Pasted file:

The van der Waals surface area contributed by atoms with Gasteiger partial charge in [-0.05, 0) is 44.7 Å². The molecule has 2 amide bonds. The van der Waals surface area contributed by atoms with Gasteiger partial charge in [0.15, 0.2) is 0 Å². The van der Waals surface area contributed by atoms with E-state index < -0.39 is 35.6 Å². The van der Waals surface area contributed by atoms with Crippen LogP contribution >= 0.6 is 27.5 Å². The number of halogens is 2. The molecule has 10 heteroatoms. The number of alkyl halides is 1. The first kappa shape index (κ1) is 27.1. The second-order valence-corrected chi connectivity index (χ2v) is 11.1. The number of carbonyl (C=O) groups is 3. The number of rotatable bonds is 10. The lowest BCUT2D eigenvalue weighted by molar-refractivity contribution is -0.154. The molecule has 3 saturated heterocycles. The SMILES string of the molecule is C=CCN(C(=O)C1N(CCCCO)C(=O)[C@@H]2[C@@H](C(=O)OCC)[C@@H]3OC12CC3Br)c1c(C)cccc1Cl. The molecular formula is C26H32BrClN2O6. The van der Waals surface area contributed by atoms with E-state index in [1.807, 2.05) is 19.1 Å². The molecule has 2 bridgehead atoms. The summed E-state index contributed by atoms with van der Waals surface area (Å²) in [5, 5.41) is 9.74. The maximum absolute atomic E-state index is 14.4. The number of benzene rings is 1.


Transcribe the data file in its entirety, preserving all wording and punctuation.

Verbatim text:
The van der Waals surface area contributed by atoms with Gasteiger partial charge in [-0.05, 0) is 44.7 Å². The molecule has 2 amide bonds. The van der Waals surface area contributed by atoms with Gasteiger partial charge in [0.15, 0.2) is 0 Å². The van der Waals surface area contributed by atoms with E-state index < -0.39 is 35.6 Å². The van der Waals surface area contributed by atoms with Crippen LogP contribution >= 0.6 is 27.5 Å². The number of halogens is 2. The molecule has 10 heteroatoms. The number of alkyl halides is 1. The first kappa shape index (κ1) is 27.1. The second-order valence-corrected chi connectivity index (χ2v) is 11.1. The number of carbonyl (C=O) groups is 3. The number of rotatable bonds is 10. The lowest BCUT2D eigenvalue weighted by molar-refractivity contribution is -0.154. The molecule has 3 saturated heterocycles. The SMILES string of the molecule is C=CCN(C(=O)C1N(CCCCO)C(=O)[C@@H]2[C@@H](C(=O)OCC)[C@@H]3OC12CC3Br)c1c(C)cccc1Cl. The molecular formula is C26H32BrClN2O6. The van der Waals surface area contributed by atoms with E-state index in [1.807, 2.05) is 19.1 Å². The molecule has 2 bridgehead atoms. The summed E-state index contributed by atoms with van der Waals surface area (Å²) in [5, 5.41) is 9.74. The maximum absolute atomic E-state index is 14.4. The number of benzene rings is 1.